Election challengers pay court costs

A group of seven individuals who
unsuccessfully challenged the election of two Bodden Town MLAs and were ordered
to pay US$70,000 in legal fees incurred by now Health Minister Mark Scotland
and MLA Dwayne Seymour, said they have made the payment to avoid bankruptcy
proceedings being brought against them.

Mr. Scotland and Mr. Seymour were
elected in the Cayman Islands General Election held on 20 May, 2009, and Mr.
Scotland was subsequently chosen as minister of health.

Both men said they had to seek
financing to pay attorneys’ fees for their defence, and explained that they did
not believe it was heavy handed (as the challengers described it) to seek
remuneration by serving bankruptcy notices.

At the time the bankruptcy notices
were received by the group, which includes former MLA candidate Sandra Catron
and artist Gordon Solomon, they issued a statement that said:

“We have been somewhat astonished
to receive bankruptcy notices in relation to the costs of Cause 288 of 2009. It
seems that because we sought to uphold the constitution, our two Bodden Town
representatives have sought to have us declared bankrupt if we do not
immediately pay their costs which were awarded in March of this year.

“We were advised by senior counsel
that it was possible to seek to have the constitution upheld by way of an
Originating Summons and that it was also possible to do so by way of an
election petition under the Elections Law. We chose the former approach because
it was less of a partisan approach to the issue. The majority of us have no
party affiliation whatsoever. The irony is that if we had taken a partisan
approach and preceded by way of an election petition the circumstances of our
two representatives would likely be very different now.

“We respect the view of the court
and the rule of law so their costs will be paid. There was no need to take a
heavy handed approach of threatening your own constituents with personal
bankruptcy but we have come to expect no more.”

Ms. Catron ran as an independent in
the 2009 election in the same district as Mr. Seymour and Mr. Scotland.

When contacted by telephone, Mr.
Solomon said the money was paid, but he would not reveal where the funds came
from. “I am not going to get into that,” he said.

Mr. Solomon did say, however, that
all the literature regarding this challenge did not say individuals would have
to pay exorbitant amounts of money for standing up, or else no one would do so.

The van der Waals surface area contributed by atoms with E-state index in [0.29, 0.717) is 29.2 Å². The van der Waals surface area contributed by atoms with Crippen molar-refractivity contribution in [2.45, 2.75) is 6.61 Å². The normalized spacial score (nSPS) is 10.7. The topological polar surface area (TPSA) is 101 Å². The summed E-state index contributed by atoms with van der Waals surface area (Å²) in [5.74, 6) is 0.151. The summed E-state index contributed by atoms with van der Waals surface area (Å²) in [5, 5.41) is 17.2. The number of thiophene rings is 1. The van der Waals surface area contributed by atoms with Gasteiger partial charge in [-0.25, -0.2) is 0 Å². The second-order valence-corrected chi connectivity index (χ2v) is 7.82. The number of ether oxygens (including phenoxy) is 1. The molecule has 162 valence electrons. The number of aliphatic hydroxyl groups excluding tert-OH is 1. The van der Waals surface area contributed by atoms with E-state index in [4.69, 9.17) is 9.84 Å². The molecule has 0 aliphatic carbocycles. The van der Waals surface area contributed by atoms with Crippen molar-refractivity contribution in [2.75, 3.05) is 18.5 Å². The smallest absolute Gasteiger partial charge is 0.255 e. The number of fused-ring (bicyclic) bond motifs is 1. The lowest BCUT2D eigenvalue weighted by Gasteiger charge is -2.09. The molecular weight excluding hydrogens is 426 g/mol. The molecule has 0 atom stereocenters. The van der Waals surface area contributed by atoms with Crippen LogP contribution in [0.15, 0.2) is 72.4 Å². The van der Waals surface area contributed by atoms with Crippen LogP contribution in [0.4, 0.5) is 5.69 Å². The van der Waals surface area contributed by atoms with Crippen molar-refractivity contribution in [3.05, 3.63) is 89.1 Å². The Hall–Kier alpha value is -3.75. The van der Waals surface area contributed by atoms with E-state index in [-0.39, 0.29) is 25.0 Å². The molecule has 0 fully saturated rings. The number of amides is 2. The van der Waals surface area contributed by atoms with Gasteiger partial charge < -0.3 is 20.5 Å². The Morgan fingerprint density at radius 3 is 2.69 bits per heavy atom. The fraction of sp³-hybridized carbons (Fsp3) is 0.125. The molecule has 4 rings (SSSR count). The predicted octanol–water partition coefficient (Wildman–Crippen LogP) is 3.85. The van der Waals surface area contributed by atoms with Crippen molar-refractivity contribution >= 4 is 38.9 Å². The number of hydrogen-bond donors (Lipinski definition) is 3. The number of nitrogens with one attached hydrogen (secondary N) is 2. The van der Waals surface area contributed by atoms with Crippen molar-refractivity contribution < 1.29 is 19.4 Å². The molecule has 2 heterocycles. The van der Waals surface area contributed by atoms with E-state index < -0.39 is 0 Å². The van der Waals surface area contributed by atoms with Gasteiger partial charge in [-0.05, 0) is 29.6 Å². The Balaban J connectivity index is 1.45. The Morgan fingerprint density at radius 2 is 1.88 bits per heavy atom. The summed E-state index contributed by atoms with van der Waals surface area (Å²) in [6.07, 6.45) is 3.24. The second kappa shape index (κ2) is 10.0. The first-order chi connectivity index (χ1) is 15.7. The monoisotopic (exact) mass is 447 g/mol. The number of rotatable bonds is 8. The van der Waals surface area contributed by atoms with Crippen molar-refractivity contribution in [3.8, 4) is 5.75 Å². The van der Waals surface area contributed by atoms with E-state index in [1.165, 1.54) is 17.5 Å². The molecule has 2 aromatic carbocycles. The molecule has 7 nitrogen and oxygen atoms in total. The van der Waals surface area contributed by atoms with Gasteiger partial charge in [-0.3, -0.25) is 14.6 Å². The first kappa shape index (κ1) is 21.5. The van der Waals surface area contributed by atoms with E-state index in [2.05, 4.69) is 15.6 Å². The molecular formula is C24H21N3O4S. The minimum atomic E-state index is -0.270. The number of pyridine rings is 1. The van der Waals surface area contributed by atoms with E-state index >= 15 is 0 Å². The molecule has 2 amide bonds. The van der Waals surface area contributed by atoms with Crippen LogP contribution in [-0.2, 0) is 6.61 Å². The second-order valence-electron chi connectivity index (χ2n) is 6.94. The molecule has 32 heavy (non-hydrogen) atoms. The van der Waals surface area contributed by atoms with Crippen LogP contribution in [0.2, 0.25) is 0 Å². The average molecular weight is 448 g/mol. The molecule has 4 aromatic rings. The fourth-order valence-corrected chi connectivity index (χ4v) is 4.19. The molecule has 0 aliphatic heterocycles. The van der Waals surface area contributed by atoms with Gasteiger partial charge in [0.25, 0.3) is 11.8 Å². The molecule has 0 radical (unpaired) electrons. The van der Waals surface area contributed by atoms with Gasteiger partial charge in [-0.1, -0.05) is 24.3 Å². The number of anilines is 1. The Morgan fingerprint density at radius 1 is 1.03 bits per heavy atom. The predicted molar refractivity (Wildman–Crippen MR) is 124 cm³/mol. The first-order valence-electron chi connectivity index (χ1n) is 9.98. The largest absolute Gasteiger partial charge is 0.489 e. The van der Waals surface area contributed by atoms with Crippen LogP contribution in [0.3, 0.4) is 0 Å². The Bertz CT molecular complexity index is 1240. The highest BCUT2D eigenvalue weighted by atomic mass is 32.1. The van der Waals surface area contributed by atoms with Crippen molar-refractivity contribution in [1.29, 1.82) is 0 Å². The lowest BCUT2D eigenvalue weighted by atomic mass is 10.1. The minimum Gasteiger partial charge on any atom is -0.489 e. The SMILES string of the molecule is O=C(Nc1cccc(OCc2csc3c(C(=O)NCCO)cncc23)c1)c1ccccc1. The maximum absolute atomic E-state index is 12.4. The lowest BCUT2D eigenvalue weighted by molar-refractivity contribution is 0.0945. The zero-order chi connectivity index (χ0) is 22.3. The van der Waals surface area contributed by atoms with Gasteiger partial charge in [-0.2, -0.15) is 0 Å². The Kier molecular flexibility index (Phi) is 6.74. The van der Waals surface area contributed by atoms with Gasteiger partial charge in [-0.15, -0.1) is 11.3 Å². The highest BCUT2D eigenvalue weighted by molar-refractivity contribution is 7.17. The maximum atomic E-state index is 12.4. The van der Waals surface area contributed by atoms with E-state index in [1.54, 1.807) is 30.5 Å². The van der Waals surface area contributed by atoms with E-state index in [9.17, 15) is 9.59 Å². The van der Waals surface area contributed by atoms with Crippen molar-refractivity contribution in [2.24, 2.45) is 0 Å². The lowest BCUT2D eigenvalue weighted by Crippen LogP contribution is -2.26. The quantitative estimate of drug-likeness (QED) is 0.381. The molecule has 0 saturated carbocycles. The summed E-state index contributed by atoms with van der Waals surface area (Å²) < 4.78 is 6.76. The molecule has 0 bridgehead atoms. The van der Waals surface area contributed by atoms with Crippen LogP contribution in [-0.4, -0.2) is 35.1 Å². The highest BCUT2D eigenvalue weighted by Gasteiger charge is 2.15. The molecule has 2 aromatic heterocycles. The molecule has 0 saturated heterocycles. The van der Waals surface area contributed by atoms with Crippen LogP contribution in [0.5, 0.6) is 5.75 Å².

“Nowhere are you made to understand
that you could end up having to pay in this regard,” he said.

The challenge to Mr. Scotland and
Mr. Seymour’s elections was thrown out of court when Chief Justice Anthony
Smellie ruled that the challenge was brought too late and that the filing was
not in the prescribed form of an election petition.

The Chief Justice said an election
petition was required to challenge the outcome.

Also, under the Elections Law, the
challenge should have been made 21 days after Mr. Scotland and Mr. Seymour were
officially announced winners in the Bodden Town election. The challenge was
made 26 days later.

“If the time limits imposed by the
Elections Law can be bypassed, then there would be no time limits at all. That
cannot be a proper interpretation of the constitutional intent,” he said.

The challengers claimed the two
candidates were disqualified because they had not met the deadline for filing
notice of their contracts with Government. Neither their attorneys nor the
court addressed the allegation.

While the challenge made by voters
in the district was dismissed, it was possible for Attorney General Sam Bulgin
to take action, which he did not do.

Speaking for the two MLAs at the
time, attorneys Ramon Alberga QC and Steve McField applauded what they called a
landmark judgment. Immediately following the proceedings, Mr. Alberga asked
that costs be awarded on the standard basis. Their team was led by Lord Pannick
and included attorneys Michael Alberga and Christopher McDuff.

The total US$70,041.76 paid to
cover the legal fees brings to an end a chapter that put Cayman’s Constitution
and Elections Laws under scrutiny amid concerns about the possibility of an
expensive byelection being called that might have rendered the same results.

A call for comment from the MLAs
was not returned.

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